“I laid out some of those ideas, and the question is, can the House find a center of gravity to open the government up around those ideas,” Sen. Lindsey O. Graham (R-S.C.) said after exiting the speaker’s office with Sen. Saxby Chambliss (R-Ga.). The two men, former House members, have been close friends with Boehner for almost 20 years.

Details were still fluid late Friday, but the latest 23-page draft of the emerging measure would immediately end the shutdown and fund federal agencies for six months at current spending levels. It would maintain the deep automatic cuts known as the sequester, but give agency officials flexibility to decide where the cuts should fall.

In addition, the proposal would raise the debt limit through Jan. 31, 2014. Lawmakers were considering whether to include a provision that would direct the House and Senate budget committees to immediately enter negotiations over broader budget issues and to issue a report by Jan. 15, 2014. If an agreement could be reached, it would clear a path for another increase in the debt limit later that month, without additional drama.

In exchange, Republicans were seeking what they called a few “fig leaves” — minor adjustments to Obama’s new health-care initiative. The first would delay for two years a 2.3 percent tax on medical devices that is unpopular in both parties. The second would require internal auditors to ensure that people who get tax subsidies to buy health insurance are in fact eligible.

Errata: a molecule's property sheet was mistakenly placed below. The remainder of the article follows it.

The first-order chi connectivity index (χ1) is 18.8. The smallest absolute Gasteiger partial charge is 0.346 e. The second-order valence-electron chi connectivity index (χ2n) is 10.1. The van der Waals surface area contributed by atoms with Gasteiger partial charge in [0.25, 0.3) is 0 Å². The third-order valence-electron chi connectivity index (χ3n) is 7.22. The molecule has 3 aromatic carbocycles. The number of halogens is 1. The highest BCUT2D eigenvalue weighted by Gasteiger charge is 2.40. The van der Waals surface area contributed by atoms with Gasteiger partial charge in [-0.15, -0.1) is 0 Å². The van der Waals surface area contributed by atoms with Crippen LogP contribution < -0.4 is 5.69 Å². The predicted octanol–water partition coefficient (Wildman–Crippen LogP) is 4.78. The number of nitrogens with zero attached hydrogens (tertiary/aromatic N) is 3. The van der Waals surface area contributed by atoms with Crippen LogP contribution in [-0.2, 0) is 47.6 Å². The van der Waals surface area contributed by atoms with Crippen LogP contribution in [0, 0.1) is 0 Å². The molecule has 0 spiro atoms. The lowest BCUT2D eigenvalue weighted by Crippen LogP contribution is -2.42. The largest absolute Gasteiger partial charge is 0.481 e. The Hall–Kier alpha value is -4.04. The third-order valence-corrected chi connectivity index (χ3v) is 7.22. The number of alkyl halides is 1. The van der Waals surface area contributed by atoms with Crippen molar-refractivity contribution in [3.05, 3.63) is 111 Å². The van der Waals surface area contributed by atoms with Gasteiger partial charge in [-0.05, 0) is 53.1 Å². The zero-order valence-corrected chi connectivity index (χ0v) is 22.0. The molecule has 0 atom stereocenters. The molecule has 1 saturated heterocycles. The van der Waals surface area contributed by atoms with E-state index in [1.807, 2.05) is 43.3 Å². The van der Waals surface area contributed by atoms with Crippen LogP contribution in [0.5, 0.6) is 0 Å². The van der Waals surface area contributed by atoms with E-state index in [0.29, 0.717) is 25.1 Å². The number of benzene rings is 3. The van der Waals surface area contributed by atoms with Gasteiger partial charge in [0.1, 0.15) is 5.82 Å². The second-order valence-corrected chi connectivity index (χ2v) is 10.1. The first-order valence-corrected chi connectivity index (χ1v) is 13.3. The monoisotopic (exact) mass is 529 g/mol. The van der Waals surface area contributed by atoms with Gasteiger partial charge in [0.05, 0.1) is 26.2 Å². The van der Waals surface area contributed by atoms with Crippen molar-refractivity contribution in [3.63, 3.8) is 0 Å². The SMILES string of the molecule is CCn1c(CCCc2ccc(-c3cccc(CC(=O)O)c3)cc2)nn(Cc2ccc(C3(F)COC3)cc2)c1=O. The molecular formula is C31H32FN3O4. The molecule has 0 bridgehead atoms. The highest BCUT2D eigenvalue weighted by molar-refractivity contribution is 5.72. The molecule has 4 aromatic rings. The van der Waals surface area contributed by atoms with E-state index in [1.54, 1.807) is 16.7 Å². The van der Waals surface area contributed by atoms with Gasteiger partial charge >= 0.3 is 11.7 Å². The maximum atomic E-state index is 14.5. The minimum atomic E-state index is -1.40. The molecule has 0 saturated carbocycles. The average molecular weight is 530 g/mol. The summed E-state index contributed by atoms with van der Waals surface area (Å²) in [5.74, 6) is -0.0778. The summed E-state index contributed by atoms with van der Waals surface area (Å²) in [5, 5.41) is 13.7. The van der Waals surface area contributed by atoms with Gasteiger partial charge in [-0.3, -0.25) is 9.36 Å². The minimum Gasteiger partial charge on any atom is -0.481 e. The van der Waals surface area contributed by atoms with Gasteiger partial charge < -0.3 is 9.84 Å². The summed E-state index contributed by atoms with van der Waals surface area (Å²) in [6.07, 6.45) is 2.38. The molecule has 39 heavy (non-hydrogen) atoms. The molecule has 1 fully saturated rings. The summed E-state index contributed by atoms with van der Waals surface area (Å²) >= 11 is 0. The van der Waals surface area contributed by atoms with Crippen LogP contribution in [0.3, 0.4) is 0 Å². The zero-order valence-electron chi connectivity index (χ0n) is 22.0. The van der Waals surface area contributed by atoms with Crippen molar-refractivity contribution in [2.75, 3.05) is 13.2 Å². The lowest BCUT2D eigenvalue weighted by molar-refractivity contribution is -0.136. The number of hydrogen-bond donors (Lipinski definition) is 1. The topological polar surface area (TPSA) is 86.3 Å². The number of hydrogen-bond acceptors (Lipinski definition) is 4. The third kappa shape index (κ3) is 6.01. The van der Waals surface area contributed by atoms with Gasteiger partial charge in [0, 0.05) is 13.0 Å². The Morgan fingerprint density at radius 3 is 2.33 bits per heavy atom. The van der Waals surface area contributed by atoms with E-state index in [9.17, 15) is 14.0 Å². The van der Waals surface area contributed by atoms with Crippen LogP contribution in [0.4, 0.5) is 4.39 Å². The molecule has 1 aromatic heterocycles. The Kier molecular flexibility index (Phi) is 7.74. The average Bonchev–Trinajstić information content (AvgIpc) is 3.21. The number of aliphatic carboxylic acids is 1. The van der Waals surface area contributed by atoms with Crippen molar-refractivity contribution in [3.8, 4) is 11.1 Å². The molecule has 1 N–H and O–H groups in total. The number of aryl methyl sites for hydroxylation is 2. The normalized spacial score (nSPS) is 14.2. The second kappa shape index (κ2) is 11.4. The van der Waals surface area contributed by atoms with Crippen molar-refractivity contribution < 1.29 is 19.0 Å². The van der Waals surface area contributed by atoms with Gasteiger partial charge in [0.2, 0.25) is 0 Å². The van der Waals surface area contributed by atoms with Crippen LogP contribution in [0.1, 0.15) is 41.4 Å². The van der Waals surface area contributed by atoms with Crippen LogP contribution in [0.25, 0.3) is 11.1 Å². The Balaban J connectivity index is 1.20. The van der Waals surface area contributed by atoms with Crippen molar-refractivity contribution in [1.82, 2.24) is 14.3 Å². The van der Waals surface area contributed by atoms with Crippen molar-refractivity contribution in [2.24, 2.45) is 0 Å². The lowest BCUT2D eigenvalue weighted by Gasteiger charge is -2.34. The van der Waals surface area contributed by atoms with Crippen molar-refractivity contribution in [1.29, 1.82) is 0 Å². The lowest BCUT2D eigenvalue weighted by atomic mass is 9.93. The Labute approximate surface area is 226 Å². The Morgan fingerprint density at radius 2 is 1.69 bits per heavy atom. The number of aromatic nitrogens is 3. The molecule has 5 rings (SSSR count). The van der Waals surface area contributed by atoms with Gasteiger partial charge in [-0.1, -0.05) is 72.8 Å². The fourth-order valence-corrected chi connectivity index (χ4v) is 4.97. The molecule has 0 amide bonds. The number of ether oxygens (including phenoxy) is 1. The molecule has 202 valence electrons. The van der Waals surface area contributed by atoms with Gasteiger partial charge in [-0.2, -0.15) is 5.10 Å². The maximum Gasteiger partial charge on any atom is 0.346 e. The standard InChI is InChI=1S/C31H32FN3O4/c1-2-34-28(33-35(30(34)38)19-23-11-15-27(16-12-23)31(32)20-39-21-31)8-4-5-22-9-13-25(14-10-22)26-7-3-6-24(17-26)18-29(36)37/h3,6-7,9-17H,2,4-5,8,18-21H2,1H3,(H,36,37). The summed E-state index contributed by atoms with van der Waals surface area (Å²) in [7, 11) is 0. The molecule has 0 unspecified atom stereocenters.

Another option under consideration but not included in the latest draft would reduce the number of employees entitled to receive health coverage from their employers by changing the definition of a full-time worker from 30 hours a week to 40 hours a week.

In an interview with a Kentucky newspaper Friday, Senate Minority Leader Mitch McConnell (R-Ky.) signaled that he was helping to shepherd the effort to reach a compromise with Democrats.

“We’re in one of those situations right now where it’s going to require some sort of coming together here to get past the current impasse. And I’m going to continue to work on that,” McConnell told the Herald-Leader of Lexington.